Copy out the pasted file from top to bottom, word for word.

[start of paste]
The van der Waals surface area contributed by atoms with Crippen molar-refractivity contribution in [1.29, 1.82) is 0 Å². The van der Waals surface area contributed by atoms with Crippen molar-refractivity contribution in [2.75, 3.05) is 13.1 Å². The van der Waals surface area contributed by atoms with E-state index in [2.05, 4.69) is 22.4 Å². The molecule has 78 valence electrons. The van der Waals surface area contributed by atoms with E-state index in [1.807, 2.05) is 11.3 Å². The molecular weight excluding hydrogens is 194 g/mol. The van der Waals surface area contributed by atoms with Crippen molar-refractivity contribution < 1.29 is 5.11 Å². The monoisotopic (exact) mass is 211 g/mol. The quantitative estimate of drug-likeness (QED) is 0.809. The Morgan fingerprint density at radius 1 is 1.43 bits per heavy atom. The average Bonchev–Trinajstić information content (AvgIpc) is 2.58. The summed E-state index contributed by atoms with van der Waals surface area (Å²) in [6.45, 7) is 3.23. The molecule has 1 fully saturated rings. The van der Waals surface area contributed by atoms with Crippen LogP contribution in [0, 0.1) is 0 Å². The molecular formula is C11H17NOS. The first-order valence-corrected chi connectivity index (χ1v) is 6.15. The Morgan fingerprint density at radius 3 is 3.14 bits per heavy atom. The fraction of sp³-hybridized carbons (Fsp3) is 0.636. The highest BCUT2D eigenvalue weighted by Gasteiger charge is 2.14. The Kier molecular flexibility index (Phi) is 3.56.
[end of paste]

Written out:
The van der Waals surface area contributed by atoms with Crippen molar-refractivity contribution in [1.29, 1.82) is 0 Å². The van der Waals surface area contributed by atoms with Crippen molar-refractivity contribution in [2.75, 3.05) is 13.1 Å². The van der Waals surface area contributed by atoms with E-state index in [2.05, 4.69) is 22.4 Å². The molecule has 78 valence electrons. The van der Waals surface area contributed by atoms with E-state index in [1.807, 2.05) is 11.3 Å². The molecular weight excluding hydrogens is 194 g/mol. The van der Waals surface area contributed by atoms with Crippen molar-refractivity contribution < 1.29 is 5.11 Å². The monoisotopic (exact) mass is 211 g/mol. The quantitative estimate of drug-likeness (QED) is 0.809. The Morgan fingerprint density at radius 1 is 1.43 bits per heavy atom. The average Bonchev–Trinajstić information content (AvgIpc) is 2.58. The summed E-state index contributed by atoms with van der Waals surface area (Å²) in [6.45, 7) is 3.23. The molecule has 1 fully saturated rings. The van der Waals surface area contributed by atoms with Crippen LogP contribution in [0, 0.1) is 0 Å². The molecular formula is C11H17NOS. The first-order valence-corrected chi connectivity index (χ1v) is 6.15. The Morgan fingerprint density at radius 3 is 3.14 bits per heavy atom. The fraction of sp³-hybridized carbons (Fsp3) is 0.636. The highest BCUT2D eigenvalue weighted by Gasteiger charge is 2.14. The Kier molecular flexibility index (Phi) is 3.56.